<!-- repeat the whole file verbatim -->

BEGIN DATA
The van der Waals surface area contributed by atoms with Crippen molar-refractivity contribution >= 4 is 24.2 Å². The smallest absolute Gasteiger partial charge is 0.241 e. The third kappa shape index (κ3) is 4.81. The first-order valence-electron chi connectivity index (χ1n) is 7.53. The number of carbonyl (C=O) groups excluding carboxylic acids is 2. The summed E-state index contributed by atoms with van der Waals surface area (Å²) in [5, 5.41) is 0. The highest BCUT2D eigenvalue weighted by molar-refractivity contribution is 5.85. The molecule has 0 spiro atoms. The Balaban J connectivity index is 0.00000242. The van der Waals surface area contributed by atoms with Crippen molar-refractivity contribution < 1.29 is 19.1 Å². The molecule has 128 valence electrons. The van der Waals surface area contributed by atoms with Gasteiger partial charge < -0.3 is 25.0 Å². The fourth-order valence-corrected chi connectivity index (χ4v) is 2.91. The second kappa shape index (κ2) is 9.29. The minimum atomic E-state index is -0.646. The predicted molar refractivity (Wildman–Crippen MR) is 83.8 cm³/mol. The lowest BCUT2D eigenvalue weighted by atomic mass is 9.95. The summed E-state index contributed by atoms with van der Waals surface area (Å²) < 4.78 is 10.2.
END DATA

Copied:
The van der Waals surface area contributed by atoms with Crippen molar-refractivity contribution >= 4 is 24.2 Å². The smallest absolute Gasteiger partial charge is 0.241 e. The third kappa shape index (κ3) is 4.81. The first-order valence-electron chi connectivity index (χ1n) is 7.53. The number of carbonyl (C=O) groups excluding carboxylic acids is 2. The summed E-state index contributed by atoms with van der Waals surface area (Å²) in [5, 5.41) is 0. The highest BCUT2D eigenvalue weighted by molar-refractivity contribution is 5.85. The molecule has 0 spiro atoms. The Balaban J connectivity index is 0.00000242. The van der Waals surface area contributed by atoms with Crippen molar-refractivity contribution < 1.29 is 19.1 Å². The molecule has 128 valence electrons. The van der Waals surface area contributed by atoms with Gasteiger partial charge < -0.3 is 25.0 Å². The fourth-order valence-corrected chi connectivity index (χ4v) is 2.91. The second kappa shape index (κ2) is 9.29. The minimum atomic E-state index is -0.646. The predicted molar refractivity (Wildman–Crippen MR) is 83.8 cm³/mol. The lowest BCUT2D eigenvalue weighted by atomic mass is 9.95. The summed E-state index contributed by atoms with van der Waals surface area (Å²) < 4.78 is 10.2.